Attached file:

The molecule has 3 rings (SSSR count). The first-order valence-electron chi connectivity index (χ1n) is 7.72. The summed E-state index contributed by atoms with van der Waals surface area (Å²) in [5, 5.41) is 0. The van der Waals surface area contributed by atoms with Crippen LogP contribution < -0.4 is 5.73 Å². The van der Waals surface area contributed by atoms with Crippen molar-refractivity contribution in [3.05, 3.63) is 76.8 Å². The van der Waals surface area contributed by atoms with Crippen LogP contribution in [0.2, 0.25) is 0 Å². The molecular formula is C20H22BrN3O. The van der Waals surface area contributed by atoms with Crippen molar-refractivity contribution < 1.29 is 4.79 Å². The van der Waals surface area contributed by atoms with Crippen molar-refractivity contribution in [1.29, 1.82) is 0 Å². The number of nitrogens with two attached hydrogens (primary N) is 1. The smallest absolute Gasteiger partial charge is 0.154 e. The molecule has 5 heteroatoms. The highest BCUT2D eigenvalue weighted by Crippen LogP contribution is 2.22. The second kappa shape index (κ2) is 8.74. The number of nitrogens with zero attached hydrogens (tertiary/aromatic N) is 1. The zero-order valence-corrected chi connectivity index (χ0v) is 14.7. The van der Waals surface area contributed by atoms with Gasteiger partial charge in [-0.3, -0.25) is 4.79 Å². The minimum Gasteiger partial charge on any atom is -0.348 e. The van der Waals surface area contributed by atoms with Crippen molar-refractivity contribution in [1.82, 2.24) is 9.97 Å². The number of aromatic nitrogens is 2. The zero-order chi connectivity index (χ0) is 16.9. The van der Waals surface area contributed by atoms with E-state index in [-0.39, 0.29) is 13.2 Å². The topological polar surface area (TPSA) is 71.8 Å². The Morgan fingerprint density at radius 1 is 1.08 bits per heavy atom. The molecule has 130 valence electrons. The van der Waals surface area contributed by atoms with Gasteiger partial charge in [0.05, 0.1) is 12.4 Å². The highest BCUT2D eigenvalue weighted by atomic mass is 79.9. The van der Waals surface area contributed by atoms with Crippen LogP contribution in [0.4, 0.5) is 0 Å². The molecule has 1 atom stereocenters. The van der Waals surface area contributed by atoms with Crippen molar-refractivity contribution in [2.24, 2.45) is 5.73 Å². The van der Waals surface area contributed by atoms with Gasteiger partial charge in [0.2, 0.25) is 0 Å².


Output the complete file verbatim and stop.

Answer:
The molecule has 3 rings (SSSR count). The first-order valence-electron chi connectivity index (χ1n) is 7.72. The summed E-state index contributed by atoms with van der Waals surface area (Å²) in [5, 5.41) is 0. The van der Waals surface area contributed by atoms with Crippen LogP contribution < -0.4 is 5.73 Å². The van der Waals surface area contributed by atoms with Crippen molar-refractivity contribution in [3.05, 3.63) is 76.8 Å². The van der Waals surface area contributed by atoms with Crippen LogP contribution in [0.2, 0.25) is 0 Å². The molecular formula is C20H22BrN3O. The van der Waals surface area contributed by atoms with Crippen molar-refractivity contribution < 1.29 is 4.79 Å². The van der Waals surface area contributed by atoms with Crippen molar-refractivity contribution in [1.29, 1.82) is 0 Å². The number of nitrogens with two attached hydrogens (primary N) is 1. The smallest absolute Gasteiger partial charge is 0.154 e. The molecule has 5 heteroatoms. The highest BCUT2D eigenvalue weighted by Crippen LogP contribution is 2.22. The second kappa shape index (κ2) is 8.74. The number of nitrogens with zero attached hydrogens (tertiary/aromatic N) is 1. The zero-order valence-corrected chi connectivity index (χ0v) is 14.7. The van der Waals surface area contributed by atoms with Gasteiger partial charge in [-0.3, -0.25) is 4.79 Å². The minimum Gasteiger partial charge on any atom is -0.348 e. The van der Waals surface area contributed by atoms with Crippen molar-refractivity contribution in [1.82, 2.24) is 9.97 Å². The number of aromatic nitrogens is 2. The zero-order chi connectivity index (χ0) is 16.9. The van der Waals surface area contributed by atoms with E-state index in [-0.39, 0.29) is 13.2 Å². The topological polar surface area (TPSA) is 71.8 Å². The Morgan fingerprint density at radius 1 is 1.08 bits per heavy atom. The molecule has 130 valence electrons. The van der Waals surface area contributed by atoms with Gasteiger partial charge in [0.05, 0.1) is 12.4 Å². The highest BCUT2D eigenvalue weighted by atomic mass is 79.9. The van der Waals surface area contributed by atoms with Crippen LogP contribution in [0.4, 0.5) is 0 Å². The molecule has 1 atom stereocenters. The van der Waals surface area contributed by atoms with Crippen molar-refractivity contribution in [2.24, 2.45) is 5.73 Å². The van der Waals surface area contributed by atoms with Gasteiger partial charge in [0.2, 0.25) is 0 Å².